Consistent with EXIM’s procedures, Cliffs Natural Resources, the United States’ largest producer of iron ore, submitted detailed comments and a substantial economic impact study to EXIM in June 2013, demonstrating that the nominal economic benefits accruing to U.S. exporters as a result of this proposed transaction would be far outweighed by the substantial injury imparted on domestic iron ore producers. It was estimated that as a result of the Roy Hill project, U.S. iron ore producers would lose $589.9M in export sales and $1.2B in domestic sales, for a total loss of nearly $1.8B in total sales over the proposed financing period. Roy Hill’s production would substantially injure U.S. iron ore producers by: causing global iron ore prices to fall by increasing the supply of iron ore; displacing U.S. iron ore exports from Asian markets; and reducing the U.S. domestic sales of U.S. iron ore producers due to depressed prices and additional displacement in the U.S. market. In addition, it was determined that Roy Hill’s production would substantially injure U.S. steel producers by: decreasing the price that their foreign steel producing competitors must pay for iron ore; and increasing U.S. steel producers’ reliance on foreign iron ore supplies.
Notwithstanding Cliffs’ extensive study demonstrating adverse economic impact on the U.S. iron ore industry, the Bank approved Roy Hill’s financing in December 2013 without ever releasing or acknowledging the outcome of its own Economic Impact Analysis (“EIA”) (which it is bound by its Charter to conduct). When a non-confidential summary of the Bank’s EIA was finally made available — only after the transaction was formally approved and Cliffs requested it — it was clear that the EIA was substantially flawed. The Bank’s EIA found an adverse economic impact to U.S. producers of only $25 million (compared to Cliffs’ finding of $1.8 billion in harm). In order to reach this outcome, EXIM made wildly unsupported claims. For example, the Bank deemed, without explanation, that 55 million metric tons per year would not change global supply/demand dynamics in the iron ore space.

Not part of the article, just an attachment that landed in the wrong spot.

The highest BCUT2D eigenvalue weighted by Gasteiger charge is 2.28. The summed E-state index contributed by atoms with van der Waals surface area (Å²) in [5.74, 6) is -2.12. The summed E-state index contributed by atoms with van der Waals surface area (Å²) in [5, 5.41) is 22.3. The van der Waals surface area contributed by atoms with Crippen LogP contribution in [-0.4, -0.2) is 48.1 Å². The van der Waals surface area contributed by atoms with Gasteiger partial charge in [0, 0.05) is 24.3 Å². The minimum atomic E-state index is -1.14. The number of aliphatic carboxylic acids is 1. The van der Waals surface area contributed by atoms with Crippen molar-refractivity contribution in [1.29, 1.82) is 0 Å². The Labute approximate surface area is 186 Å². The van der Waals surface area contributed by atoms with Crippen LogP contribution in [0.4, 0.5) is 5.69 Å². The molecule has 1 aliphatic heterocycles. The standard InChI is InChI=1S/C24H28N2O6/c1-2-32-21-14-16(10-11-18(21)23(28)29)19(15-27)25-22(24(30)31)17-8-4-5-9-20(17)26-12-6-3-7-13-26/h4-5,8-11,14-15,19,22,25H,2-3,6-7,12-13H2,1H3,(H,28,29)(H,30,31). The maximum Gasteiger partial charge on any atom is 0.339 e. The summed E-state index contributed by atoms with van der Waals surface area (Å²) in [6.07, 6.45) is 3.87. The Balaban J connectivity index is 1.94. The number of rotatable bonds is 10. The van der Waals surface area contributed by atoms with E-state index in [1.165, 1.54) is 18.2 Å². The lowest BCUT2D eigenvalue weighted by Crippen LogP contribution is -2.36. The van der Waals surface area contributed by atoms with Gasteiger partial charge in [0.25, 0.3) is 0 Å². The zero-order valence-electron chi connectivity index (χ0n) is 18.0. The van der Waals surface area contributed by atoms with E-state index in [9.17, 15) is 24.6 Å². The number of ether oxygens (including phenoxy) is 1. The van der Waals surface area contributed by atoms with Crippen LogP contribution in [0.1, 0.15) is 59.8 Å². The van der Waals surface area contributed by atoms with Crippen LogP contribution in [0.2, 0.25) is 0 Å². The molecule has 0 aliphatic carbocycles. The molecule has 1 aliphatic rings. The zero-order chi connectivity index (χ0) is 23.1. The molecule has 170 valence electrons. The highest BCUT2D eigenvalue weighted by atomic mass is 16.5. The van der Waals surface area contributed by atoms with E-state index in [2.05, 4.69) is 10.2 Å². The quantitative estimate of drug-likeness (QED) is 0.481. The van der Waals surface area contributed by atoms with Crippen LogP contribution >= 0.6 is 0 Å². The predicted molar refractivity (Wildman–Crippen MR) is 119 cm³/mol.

In December 2013, when the Bank approved the Roy Hill financing, iron ore traded at $135 per ton. Since that time, iron ore prices have dipped as low as $40, and today sit at $69, due in large part to the global oversupply fueled by projects like Roy Hill. Due in part to EXIM’s actions, Cliffs and other U.S. iron ore producers are struggling for their survival.
In June 2015, Cliffs’ Executive Vice President of Business Development testified before the House Financial Services Committee at a hearing entitled “Examining the Export-Import Bank’s Reauthorization Request and the Government’s Role in Export Financing.” In detailing the severe shortcomings of EXIM’s analysis with respect to the Roy Hill project, Cliffs implored the Committee to require the Bank to be more transparent and accountable. If and when the nominees to EXIM’s board are appointed and the Bank is again able to attain a quorum and operate at full capacity, Congress may consider amending its charter to require greater transparency and accountability, or perhaps EXIM’s board members will simply demand greater accountability and transparency from themselves.